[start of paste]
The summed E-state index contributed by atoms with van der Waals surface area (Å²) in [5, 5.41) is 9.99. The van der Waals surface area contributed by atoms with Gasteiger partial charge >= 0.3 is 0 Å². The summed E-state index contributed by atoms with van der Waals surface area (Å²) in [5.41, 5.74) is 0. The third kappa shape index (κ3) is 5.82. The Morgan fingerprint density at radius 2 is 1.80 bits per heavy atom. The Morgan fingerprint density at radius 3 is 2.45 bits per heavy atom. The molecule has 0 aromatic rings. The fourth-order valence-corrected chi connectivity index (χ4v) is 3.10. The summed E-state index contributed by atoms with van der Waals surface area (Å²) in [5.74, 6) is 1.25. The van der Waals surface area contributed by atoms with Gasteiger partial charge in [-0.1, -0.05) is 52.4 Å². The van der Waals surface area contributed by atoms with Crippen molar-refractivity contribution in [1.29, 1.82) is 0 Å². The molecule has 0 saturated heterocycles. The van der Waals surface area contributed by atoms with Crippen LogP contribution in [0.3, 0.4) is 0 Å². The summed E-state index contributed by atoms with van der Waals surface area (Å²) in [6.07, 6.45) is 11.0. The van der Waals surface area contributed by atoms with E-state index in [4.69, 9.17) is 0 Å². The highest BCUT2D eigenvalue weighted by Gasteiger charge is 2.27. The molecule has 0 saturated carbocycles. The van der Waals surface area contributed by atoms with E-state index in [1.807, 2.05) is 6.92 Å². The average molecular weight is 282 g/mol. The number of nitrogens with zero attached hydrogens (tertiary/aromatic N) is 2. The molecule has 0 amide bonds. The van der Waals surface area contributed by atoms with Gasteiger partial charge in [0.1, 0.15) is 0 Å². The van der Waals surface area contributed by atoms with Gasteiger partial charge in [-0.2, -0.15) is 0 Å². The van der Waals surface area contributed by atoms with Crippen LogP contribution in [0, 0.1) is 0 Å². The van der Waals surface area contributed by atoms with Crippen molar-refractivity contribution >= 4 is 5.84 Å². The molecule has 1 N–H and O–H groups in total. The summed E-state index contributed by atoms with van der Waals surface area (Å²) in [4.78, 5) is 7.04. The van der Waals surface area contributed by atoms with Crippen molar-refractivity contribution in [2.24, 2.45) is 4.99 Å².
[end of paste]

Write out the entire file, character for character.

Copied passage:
The summed E-state index contributed by atoms with van der Waals surface area (Å²) in [5, 5.41) is 9.99. The van der Waals surface area contributed by atoms with Gasteiger partial charge >= 0.3 is 0 Å². The summed E-state index contributed by atoms with van der Waals surface area (Å²) in [5.41, 5.74) is 0. The third kappa shape index (κ3) is 5.82. The Morgan fingerprint density at radius 2 is 1.80 bits per heavy atom. The Morgan fingerprint density at radius 3 is 2.45 bits per heavy atom. The molecule has 0 aromatic rings. The fourth-order valence-corrected chi connectivity index (χ4v) is 3.10. The summed E-state index contributed by atoms with van der Waals surface area (Å²) in [5.74, 6) is 1.25. The van der Waals surface area contributed by atoms with Gasteiger partial charge in [-0.1, -0.05) is 52.4 Å². The van der Waals surface area contributed by atoms with Crippen molar-refractivity contribution in [1.29, 1.82) is 0 Å². The molecule has 0 saturated heterocycles. The van der Waals surface area contributed by atoms with Crippen LogP contribution in [0.3, 0.4) is 0 Å². The summed E-state index contributed by atoms with van der Waals surface area (Å²) in [6.07, 6.45) is 11.0. The van der Waals surface area contributed by atoms with E-state index in [4.69, 9.17) is 0 Å². The highest BCUT2D eigenvalue weighted by Gasteiger charge is 2.27. The molecule has 0 saturated carbocycles. The van der Waals surface area contributed by atoms with E-state index in [1.807, 2.05) is 6.92 Å². The average molecular weight is 282 g/mol. The number of nitrogens with zero attached hydrogens (tertiary/aromatic N) is 2. The molecule has 0 amide bonds. The van der Waals surface area contributed by atoms with Gasteiger partial charge in [0.1, 0.15) is 0 Å². The van der Waals surface area contributed by atoms with Gasteiger partial charge in [-0.2, -0.15) is 0 Å². The van der Waals surface area contributed by atoms with Crippen LogP contribution in [0, 0.1) is 0 Å². The van der Waals surface area contributed by atoms with Crippen molar-refractivity contribution >= 4 is 5.84 Å². The molecule has 1 N–H and O–H groups in total. The summed E-state index contributed by atoms with van der Waals surface area (Å²) in [4.78, 5) is 7.04. The van der Waals surface area contributed by atoms with Crippen molar-refractivity contribution in [2.24, 2.45) is 4.99 Å².